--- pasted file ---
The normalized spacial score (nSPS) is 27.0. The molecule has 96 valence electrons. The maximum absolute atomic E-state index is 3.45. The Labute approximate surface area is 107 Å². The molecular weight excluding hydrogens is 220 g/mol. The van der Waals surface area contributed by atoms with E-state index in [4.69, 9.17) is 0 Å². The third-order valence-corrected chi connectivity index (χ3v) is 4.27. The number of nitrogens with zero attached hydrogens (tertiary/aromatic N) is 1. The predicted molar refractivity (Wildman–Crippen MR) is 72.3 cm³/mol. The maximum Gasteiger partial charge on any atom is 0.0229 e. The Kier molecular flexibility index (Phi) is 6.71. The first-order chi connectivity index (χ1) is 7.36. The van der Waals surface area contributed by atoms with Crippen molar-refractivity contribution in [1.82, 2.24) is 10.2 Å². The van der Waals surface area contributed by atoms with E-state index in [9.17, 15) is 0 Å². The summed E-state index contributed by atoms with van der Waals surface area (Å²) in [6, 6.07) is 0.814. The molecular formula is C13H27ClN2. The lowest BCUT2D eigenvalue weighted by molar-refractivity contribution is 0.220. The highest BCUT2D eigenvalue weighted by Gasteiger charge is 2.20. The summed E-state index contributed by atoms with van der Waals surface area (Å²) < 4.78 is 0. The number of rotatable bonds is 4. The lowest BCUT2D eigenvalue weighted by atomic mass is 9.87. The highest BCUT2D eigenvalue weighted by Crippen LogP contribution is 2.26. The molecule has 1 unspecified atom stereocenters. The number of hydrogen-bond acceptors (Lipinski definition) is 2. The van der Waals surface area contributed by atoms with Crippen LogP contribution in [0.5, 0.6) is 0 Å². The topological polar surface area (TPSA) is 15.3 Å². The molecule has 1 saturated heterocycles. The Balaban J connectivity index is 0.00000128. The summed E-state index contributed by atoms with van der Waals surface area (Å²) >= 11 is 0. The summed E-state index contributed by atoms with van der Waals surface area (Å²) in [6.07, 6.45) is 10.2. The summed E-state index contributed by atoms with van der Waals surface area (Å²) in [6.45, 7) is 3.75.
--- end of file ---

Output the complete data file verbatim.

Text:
The normalized spacial score (nSPS) is 27.0. The molecule has 96 valence electrons. The maximum absolute atomic E-state index is 3.45. The Labute approximate surface area is 107 Å². The molecular weight excluding hydrogens is 220 g/mol. The van der Waals surface area contributed by atoms with E-state index in [4.69, 9.17) is 0 Å². The third-order valence-corrected chi connectivity index (χ3v) is 4.27. The number of nitrogens with zero attached hydrogens (tertiary/aromatic N) is 1. The predicted molar refractivity (Wildman–Crippen MR) is 72.3 cm³/mol. The maximum Gasteiger partial charge on any atom is 0.0229 e. The Kier molecular flexibility index (Phi) is 6.71. The first-order chi connectivity index (χ1) is 7.36. The van der Waals surface area contributed by atoms with Crippen molar-refractivity contribution in [1.82, 2.24) is 10.2 Å². The van der Waals surface area contributed by atoms with E-state index in [9.17, 15) is 0 Å². The summed E-state index contributed by atoms with van der Waals surface area (Å²) in [6, 6.07) is 0.814. The molecular formula is C13H27ClN2. The lowest BCUT2D eigenvalue weighted by molar-refractivity contribution is 0.220. The highest BCUT2D eigenvalue weighted by Gasteiger charge is 2.20. The summed E-state index contributed by atoms with van der Waals surface area (Å²) < 4.78 is 0. The number of rotatable bonds is 4. The lowest BCUT2D eigenvalue weighted by atomic mass is 9.87. The highest BCUT2D eigenvalue weighted by Crippen LogP contribution is 2.26. The molecule has 1 unspecified atom stereocenters. The number of hydrogen-bond acceptors (Lipinski definition) is 2. The van der Waals surface area contributed by atoms with Crippen LogP contribution in [0.5, 0.6) is 0 Å². The topological polar surface area (TPSA) is 15.3 Å². The molecule has 1 saturated heterocycles. The Balaban J connectivity index is 0.00000128. The summed E-state index contributed by atoms with van der Waals surface area (Å²) >= 11 is 0. The summed E-state index contributed by atoms with van der Waals surface area (Å²) in [6.07, 6.45) is 10.2. The summed E-state index contributed by atoms with van der Waals surface area (Å²) in [6.45, 7) is 3.75.